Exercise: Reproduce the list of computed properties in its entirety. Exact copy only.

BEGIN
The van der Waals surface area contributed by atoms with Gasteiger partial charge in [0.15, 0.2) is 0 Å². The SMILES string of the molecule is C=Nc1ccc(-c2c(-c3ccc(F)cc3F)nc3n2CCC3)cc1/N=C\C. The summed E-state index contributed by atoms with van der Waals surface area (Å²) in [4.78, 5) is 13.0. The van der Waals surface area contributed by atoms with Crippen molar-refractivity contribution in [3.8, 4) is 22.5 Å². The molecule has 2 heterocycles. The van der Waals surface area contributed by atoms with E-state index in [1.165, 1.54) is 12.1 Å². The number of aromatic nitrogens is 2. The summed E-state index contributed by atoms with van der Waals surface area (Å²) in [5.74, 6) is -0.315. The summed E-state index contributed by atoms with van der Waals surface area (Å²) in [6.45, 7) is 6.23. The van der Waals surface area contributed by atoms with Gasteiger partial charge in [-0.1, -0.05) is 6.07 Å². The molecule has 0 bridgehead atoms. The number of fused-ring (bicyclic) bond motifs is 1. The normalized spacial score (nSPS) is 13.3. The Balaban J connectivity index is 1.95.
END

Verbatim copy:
The van der Waals surface area contributed by atoms with Gasteiger partial charge in [0.15, 0.2) is 0 Å². The SMILES string of the molecule is C=Nc1ccc(-c2c(-c3ccc(F)cc3F)nc3n2CCC3)cc1/N=C\C. The summed E-state index contributed by atoms with van der Waals surface area (Å²) in [4.78, 5) is 13.0. The van der Waals surface area contributed by atoms with Crippen molar-refractivity contribution in [3.8, 4) is 22.5 Å². The molecule has 2 heterocycles. The van der Waals surface area contributed by atoms with E-state index in [1.165, 1.54) is 12.1 Å². The number of aromatic nitrogens is 2. The summed E-state index contributed by atoms with van der Waals surface area (Å²) in [5.74, 6) is -0.315. The summed E-state index contributed by atoms with van der Waals surface area (Å²) in [6.45, 7) is 6.23. The van der Waals surface area contributed by atoms with Gasteiger partial charge in [-0.1, -0.05) is 6.07 Å². The molecule has 0 bridgehead atoms. The number of fused-ring (bicyclic) bond motifs is 1. The normalized spacial score (nSPS) is 13.3. The Balaban J connectivity index is 1.95.